Liberia: Revisiting the UL Trustee Board's '4G' Confirmation of New Prexy, Dr. Julius Sawolo Nelson

The announcement by the University of Liberia Board of Trustees unanimously endorsing the nomination of Dr. Julius Sawolo Nelson with "4G speed" is raising eyebrows in the public all for the wrong reasons, firstly because of the haste with which Dr. Nelson's nomination was approved. Secondly, it is because the appointment was not done on a competitive basis as should have been the case.

Normally when a vacancy does occur in the UL leadership, a search committee is constituted to review and vet applicants for the post. Then a shortlist of qualified and competent candidates is prepared in descending order of preference and submitted to the Board for approval and subsequent submission to the Visitor of the University, who is the President of Liberia, for appointment. The fact that this important process was sidestepped by the UL Board raises questions about the integrity of its decision.

Moreover, it appears Dr. Nelson's appointment was done without consideration of the fact that the three top posts (President and two vice Presidents) at the University of Liberia are occupied by individuals hailing from virtually the same county and ethnic group.

Granted, Dr. Sawolo Nelson has served the University of Liberia for years, did that obviate the need for adherence to established selection procedures and processes? And just why was the Board insensitive to issues of ethnicity, especially in view of such a polarized environment, is perplexing given the caliber of individuals comprising the UL Board.

If the UL Board of Trustees can compromise standards, set policies and procedures and set aside those requirements for political expediency, then the future of academic freedom and excellence at the nation's largest institution of higher learning appears uncertain.

Judging from the past, under the dictatorial rule of President Samuel Doe, University professors perceived to have held or have expressed critical opinion about the government were summarily dismissed, while others were imprisoned. The 1984 armed assault on university students led by then Defense Minister Gray D. Allison sealed the fate of academic freedom and signaled its demise.

Given current growing levels of official intolerance to opposing and divergent opinion, there are strong reasons to believe that academic freedom at the University of Liberia may become ill-fated, taking into consideration several previous unsuccessful attempts by University authorities to ban student politics on the various campuses of the University of Liberia.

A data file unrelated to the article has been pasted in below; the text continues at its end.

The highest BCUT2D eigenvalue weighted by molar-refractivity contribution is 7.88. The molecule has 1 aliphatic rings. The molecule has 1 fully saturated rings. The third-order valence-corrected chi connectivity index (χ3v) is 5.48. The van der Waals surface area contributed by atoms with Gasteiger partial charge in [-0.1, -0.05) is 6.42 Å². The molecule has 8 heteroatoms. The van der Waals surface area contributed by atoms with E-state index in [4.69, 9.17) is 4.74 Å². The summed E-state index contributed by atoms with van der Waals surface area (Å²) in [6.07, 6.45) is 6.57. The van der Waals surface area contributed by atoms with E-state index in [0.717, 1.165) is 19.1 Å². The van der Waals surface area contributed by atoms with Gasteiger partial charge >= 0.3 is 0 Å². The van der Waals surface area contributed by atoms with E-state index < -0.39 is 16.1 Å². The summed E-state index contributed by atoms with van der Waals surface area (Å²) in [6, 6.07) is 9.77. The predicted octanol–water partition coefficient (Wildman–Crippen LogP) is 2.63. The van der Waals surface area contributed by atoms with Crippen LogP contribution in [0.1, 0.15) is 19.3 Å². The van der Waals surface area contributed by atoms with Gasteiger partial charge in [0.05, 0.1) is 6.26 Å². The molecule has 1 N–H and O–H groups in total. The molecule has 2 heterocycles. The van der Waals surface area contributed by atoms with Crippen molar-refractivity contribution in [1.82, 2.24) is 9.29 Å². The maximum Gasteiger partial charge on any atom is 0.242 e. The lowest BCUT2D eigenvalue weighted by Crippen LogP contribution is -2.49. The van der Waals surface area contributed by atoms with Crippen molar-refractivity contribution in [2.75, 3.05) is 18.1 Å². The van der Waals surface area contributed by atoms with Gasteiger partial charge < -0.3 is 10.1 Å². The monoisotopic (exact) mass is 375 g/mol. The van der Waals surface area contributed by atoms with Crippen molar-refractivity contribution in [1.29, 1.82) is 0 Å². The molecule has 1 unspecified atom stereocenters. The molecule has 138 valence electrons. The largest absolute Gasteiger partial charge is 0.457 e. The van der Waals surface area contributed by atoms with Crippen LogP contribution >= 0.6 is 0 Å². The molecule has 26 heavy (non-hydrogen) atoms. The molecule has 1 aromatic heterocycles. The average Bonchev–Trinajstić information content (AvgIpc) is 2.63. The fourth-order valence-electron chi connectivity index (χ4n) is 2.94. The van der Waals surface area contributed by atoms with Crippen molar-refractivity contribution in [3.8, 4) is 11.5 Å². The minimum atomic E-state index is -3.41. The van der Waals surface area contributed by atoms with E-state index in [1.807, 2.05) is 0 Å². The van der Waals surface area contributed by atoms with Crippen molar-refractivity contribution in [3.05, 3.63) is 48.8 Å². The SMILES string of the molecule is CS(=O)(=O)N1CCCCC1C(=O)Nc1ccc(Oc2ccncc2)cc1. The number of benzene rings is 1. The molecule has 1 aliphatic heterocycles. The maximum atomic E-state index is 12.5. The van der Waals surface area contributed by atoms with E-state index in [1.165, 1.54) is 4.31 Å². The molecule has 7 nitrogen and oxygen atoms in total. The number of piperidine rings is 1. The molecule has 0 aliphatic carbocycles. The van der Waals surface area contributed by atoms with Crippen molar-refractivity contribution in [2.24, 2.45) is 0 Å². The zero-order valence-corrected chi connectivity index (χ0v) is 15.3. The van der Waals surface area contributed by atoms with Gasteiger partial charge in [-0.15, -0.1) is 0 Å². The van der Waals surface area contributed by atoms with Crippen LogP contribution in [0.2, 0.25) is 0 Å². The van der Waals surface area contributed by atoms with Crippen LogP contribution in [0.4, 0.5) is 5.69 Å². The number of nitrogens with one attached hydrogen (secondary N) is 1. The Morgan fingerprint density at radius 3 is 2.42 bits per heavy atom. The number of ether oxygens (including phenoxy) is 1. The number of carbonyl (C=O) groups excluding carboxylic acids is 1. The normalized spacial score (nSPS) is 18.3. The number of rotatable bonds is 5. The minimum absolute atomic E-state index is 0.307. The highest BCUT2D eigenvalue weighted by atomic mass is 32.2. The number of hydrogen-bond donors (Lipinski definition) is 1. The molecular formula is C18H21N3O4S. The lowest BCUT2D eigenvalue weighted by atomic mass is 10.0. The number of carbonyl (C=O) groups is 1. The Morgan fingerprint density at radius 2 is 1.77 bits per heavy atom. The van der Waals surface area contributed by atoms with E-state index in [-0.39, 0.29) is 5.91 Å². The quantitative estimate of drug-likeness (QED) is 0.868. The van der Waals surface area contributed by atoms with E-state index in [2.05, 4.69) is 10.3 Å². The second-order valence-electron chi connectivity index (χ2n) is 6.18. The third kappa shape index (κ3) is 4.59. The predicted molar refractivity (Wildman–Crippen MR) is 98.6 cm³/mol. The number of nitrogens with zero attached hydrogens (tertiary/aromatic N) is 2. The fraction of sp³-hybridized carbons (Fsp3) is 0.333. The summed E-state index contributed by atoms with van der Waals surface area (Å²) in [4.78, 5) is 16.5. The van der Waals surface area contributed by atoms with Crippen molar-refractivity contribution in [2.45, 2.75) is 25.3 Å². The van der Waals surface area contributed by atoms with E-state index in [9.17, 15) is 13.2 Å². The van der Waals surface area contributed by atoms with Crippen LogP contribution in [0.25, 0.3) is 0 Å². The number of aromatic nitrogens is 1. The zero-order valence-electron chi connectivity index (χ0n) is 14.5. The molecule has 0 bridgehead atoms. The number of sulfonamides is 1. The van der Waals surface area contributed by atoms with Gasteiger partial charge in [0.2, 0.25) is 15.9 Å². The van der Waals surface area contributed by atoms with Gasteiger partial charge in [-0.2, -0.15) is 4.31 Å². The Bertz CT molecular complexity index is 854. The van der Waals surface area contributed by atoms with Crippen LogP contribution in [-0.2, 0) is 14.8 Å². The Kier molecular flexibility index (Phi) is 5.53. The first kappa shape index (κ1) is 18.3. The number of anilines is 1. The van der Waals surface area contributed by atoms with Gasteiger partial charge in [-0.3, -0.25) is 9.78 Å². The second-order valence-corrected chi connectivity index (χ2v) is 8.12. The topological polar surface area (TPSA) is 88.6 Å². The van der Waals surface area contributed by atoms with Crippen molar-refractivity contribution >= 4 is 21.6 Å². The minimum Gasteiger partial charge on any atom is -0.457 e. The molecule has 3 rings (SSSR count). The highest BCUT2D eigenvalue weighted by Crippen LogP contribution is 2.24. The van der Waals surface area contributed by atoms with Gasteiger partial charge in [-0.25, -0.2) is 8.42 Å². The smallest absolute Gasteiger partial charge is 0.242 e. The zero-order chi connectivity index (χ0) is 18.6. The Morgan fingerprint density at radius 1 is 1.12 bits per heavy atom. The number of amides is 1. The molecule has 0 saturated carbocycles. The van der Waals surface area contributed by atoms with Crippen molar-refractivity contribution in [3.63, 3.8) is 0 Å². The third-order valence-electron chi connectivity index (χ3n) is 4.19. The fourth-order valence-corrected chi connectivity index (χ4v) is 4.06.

Currently, the University of Liberia is confronted by a plethora of problems stemming mainly from severe underfunding and it has generated a host of related problems. A recent threat by University lecturers to boycott classes for unpaid salaries was averted at the eleventh hour by government, which provided some cash to ease the situation.

According to sources, former UL President Dr. Ophelia Weeks was wrongly blamed for this situation, which some believe was orchestrated in order to demonize Weeks and have her replaced by President Weah's kinsman whose nomination the UL Board was approved even before 40 gods put together could skin a flea.

The Daily Observer is reliably informed that Dr. Julius Sawolo Nelson, who is also a Methodist pastor, had once before vigorously campaigned to become Bishop of the United Methodist Church and, according to sources, for unknown reasons failed miserably. Efforts by the Daily Observer to confirm whether Dr. Nelson had ever before been shortlisted as a candidate for the post of UL president has proved futile so far.

However, this newspaper remains interested in uncovering whatever facts or available information because such would help speak to his competence and ability to lead the University through these challenging times of its existence. Further, the UL Board of Trustees should speak to this also, out of its duty to remain answerable to the public.

After all, the University of Liberia is a public institution and its governors are accountable to the people of Liberia. UL Board members should be reminded that theirs is not an exclusive preserve or privilege. They have a duty and obligation at all times to act in the best interests of the institution.

When they give their blessings to flawed selection procedures, processes and the circumventing of established policies by even the Visitor to the University, they are not serving the best interests of the University of Liberia, neither that of the nation. Lest they forget, they ought to be reminded that they bear a sacred trust which they cannot just trash or violate at their whims and caprices or those of others.

Out of the blue, Dr. Weeks was sacked for no apparent reason and without a whimper of protest from the Board about her dismissal without its mandate. And the speed with which Dr. Nelson's nomination was approved, absent established processes and procedures, was non transparent and it undermines whatever claims or pretensions to integrity Board members may claim to have.

It is indeed unconscionable that men and women of respect and integrity would surrender their authority and make compromises that would prejudice the national interest. It is indeed in the national interest for the University of Liberia to become a true beacon of learning and academic excellence because, at the end of the day, graduates of that institution will constitute a pool of qualified human resources required to rebuild the nation.

It is the considered opinion of this newspaper, therefore, that the acquiescence of the UL Board to the bastardization of its recruitment and selection process is regrettable and replete with implications difficult to fathom, for they remain unknown.

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